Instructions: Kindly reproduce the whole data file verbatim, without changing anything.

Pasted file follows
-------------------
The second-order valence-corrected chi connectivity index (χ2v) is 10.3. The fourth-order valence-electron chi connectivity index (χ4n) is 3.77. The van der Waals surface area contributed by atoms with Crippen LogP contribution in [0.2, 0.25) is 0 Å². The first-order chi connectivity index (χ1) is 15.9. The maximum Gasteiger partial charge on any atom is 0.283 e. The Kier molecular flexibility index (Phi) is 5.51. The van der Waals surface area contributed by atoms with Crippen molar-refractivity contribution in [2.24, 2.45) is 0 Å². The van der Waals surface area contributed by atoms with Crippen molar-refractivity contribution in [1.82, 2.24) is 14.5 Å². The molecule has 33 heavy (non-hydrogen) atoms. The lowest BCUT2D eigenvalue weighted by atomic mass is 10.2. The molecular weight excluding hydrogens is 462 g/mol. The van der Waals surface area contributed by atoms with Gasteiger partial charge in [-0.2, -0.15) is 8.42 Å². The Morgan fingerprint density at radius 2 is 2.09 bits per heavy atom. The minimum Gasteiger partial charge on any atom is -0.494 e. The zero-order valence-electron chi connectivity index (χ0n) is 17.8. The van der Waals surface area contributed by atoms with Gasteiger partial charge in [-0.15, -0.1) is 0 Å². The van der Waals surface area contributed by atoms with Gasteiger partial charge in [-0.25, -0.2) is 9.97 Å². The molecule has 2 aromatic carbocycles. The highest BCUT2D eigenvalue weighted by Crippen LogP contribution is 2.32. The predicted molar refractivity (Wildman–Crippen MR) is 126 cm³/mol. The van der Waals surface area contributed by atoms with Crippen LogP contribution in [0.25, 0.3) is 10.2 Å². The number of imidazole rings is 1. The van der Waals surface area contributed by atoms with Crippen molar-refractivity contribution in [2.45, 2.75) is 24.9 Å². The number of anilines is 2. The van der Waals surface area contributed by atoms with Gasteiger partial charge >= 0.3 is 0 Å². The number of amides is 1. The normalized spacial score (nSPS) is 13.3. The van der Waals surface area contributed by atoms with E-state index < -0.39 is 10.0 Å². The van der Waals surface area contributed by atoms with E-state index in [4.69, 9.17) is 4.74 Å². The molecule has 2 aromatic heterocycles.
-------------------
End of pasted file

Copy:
The second-order valence-corrected chi connectivity index (χ2v) is 10.3. The fourth-order valence-electron chi connectivity index (χ4n) is 3.77. The van der Waals surface area contributed by atoms with Crippen LogP contribution in [0.2, 0.25) is 0 Å². The first-order chi connectivity index (χ1) is 15.9. The maximum Gasteiger partial charge on any atom is 0.283 e. The Kier molecular flexibility index (Phi) is 5.51. The van der Waals surface area contributed by atoms with Crippen molar-refractivity contribution in [2.24, 2.45) is 0 Å². The van der Waals surface area contributed by atoms with Crippen molar-refractivity contribution in [1.82, 2.24) is 14.5 Å². The molecule has 33 heavy (non-hydrogen) atoms. The lowest BCUT2D eigenvalue weighted by atomic mass is 10.2. The molecular weight excluding hydrogens is 462 g/mol. The van der Waals surface area contributed by atoms with Gasteiger partial charge in [-0.2, -0.15) is 8.42 Å². The Morgan fingerprint density at radius 2 is 2.09 bits per heavy atom. The minimum Gasteiger partial charge on any atom is -0.494 e. The zero-order valence-electron chi connectivity index (χ0n) is 17.8. The van der Waals surface area contributed by atoms with Gasteiger partial charge in [-0.15, -0.1) is 0 Å². The van der Waals surface area contributed by atoms with Gasteiger partial charge in [-0.25, -0.2) is 9.97 Å². The molecule has 2 aromatic carbocycles. The highest BCUT2D eigenvalue weighted by Crippen LogP contribution is 2.32. The predicted molar refractivity (Wildman–Crippen MR) is 126 cm³/mol. The van der Waals surface area contributed by atoms with Crippen LogP contribution in [0.25, 0.3) is 10.2 Å². The number of imidazole rings is 1. The van der Waals surface area contributed by atoms with Crippen molar-refractivity contribution in [2.45, 2.75) is 24.9 Å². The number of anilines is 2. The van der Waals surface area contributed by atoms with Gasteiger partial charge >= 0.3 is 0 Å². The number of amides is 1. The normalized spacial score (nSPS) is 13.3. The van der Waals surface area contributed by atoms with E-state index < -0.39 is 10.0 Å². The van der Waals surface area contributed by atoms with E-state index in [4.69, 9.17) is 4.74 Å². The molecule has 2 aromatic heterocycles.